Sequential Contests with Incomplete Information: Theory and Experimental Evidence
38 Pages Posted: 15 Oct 2022
Date Written: October 3, 2022
In this paper, we investigate behavior in two-player sequential-move contests with complete and incomplete information about the value of the prize, theoretically and experimentally. First, we describe a Bayesian equilibrium of a sequential contest in which both players have private prize values. Then, we test our predictions in the experimental laboratory. We analyze three settings: symmetric prize valuations with complete information, asymmetric prize valuations with complete information, and asymmetric prize valuations with incomplete information. In all settings, and regardless of the order of moves, we find that subjects' behavior is less consistent with theory and more in line with simple mental shortcuts. The decision of the first-mover is relatively more complex than that of the second-mover. Our data supports a simple investment heuristic: first-movers invest half of their own valuation. The decision environment is free of strategic uncertainty and ambiguity for second-movers, and hence, they can condition their investment directly on the investment of first-movers. Regardless of valuation, second-movers invest frequently in one of the following ways: drop out of the contest, i.e., bid sufficiently close to zero, or invest at or just above the first-movers' investment. We add to the growing literature by showing that experimental contest data can be better explained by simple heuristics, rather than equilibrium predictions.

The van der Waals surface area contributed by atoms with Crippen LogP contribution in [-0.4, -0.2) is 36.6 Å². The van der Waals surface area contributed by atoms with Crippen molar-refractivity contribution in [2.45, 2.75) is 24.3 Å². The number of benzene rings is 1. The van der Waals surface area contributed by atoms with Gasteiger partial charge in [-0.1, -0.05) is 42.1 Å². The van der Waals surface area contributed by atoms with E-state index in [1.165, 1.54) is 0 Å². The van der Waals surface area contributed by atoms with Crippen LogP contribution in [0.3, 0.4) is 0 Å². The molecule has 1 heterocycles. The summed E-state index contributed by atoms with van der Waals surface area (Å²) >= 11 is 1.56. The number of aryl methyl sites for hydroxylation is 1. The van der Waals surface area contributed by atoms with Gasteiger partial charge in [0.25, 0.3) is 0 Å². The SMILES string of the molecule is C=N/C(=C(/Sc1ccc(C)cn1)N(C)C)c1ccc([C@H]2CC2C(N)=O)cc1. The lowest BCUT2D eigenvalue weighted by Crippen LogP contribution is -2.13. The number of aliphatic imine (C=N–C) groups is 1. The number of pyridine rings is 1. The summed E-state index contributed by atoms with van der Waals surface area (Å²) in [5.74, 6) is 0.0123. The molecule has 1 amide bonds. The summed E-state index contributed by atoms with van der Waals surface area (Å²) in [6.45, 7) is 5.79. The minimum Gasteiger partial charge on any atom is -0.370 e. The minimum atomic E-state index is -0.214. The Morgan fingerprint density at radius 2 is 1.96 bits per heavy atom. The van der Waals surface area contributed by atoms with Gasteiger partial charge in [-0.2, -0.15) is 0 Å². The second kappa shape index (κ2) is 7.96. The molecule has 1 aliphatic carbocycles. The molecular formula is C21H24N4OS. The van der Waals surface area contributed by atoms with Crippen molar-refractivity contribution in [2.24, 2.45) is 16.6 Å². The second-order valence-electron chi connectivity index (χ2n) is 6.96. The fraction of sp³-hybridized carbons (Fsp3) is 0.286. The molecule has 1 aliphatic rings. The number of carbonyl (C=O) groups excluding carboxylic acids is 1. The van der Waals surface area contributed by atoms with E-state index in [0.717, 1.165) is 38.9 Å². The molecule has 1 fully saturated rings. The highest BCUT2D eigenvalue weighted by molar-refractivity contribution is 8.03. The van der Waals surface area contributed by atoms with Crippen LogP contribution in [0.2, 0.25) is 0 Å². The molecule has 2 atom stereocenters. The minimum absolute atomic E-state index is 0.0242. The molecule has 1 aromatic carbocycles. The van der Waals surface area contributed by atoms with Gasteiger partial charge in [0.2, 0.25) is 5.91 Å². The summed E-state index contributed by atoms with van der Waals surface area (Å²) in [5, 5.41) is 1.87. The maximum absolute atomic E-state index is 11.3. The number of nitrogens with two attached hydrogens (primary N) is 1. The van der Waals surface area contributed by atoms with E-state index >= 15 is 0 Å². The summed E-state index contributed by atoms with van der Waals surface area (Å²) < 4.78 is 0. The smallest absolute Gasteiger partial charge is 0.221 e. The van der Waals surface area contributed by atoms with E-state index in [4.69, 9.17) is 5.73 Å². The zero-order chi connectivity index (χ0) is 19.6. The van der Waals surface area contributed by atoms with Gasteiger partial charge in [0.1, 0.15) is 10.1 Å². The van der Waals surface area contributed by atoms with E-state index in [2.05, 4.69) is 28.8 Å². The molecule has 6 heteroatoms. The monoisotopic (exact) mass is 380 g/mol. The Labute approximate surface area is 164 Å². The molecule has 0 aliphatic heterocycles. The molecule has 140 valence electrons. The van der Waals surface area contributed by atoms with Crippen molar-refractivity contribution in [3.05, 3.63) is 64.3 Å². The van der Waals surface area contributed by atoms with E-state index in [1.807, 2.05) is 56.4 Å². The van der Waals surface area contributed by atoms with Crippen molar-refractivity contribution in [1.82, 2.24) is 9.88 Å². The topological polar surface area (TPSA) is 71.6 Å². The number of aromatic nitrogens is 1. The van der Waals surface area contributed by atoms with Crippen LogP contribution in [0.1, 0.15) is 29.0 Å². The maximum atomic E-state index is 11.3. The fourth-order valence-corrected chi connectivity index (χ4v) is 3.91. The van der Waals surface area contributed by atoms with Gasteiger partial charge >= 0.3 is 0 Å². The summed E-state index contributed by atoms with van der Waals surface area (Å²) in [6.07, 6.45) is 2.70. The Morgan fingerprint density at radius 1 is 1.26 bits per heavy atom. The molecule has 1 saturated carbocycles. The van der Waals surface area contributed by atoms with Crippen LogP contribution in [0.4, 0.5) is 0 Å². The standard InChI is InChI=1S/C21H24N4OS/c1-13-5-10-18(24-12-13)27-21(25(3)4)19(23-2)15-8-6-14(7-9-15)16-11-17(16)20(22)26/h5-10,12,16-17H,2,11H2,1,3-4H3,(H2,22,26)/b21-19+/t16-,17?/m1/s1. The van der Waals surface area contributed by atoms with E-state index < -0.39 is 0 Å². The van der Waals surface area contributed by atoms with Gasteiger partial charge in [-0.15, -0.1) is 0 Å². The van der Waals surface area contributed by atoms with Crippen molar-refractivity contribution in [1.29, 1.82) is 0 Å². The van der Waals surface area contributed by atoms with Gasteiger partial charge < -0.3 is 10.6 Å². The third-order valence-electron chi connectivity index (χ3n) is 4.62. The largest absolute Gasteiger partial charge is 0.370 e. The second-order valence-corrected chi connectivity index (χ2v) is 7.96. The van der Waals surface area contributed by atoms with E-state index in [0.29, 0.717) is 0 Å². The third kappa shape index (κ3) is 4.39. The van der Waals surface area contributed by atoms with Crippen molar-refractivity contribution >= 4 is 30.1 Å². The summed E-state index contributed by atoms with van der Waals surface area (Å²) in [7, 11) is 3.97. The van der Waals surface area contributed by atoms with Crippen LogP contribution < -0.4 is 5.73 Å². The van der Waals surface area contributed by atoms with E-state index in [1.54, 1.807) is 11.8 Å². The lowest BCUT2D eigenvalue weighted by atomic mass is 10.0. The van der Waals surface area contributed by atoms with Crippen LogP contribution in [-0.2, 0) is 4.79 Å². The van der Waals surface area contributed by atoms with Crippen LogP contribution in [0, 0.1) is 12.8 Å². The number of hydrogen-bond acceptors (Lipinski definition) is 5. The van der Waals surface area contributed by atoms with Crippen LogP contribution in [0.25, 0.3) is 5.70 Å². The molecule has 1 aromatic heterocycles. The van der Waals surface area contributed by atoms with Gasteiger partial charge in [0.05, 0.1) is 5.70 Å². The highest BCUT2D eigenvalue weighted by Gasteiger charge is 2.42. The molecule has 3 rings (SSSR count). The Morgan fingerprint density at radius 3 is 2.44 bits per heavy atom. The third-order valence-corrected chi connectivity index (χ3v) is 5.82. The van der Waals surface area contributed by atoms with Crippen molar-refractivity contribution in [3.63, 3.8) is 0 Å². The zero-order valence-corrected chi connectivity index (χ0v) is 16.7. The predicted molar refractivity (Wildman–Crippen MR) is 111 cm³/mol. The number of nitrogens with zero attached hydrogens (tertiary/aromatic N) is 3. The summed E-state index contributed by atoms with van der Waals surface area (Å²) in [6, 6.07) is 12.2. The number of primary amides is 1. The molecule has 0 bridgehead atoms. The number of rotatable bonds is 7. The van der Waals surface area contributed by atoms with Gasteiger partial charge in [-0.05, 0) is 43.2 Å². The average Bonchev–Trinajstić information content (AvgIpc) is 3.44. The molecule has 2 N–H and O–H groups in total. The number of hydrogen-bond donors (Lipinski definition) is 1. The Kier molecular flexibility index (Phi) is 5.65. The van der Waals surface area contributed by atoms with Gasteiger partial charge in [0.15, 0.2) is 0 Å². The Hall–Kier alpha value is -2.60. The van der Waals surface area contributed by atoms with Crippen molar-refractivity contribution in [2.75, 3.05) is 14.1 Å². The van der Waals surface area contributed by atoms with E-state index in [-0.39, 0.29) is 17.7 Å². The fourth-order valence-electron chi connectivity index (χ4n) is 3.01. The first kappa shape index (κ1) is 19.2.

Keywords: contest, sequential moves, heterogeneity, incomplete information, investment heuristic
JEL Classification: C72, C91, C99, D82, D91
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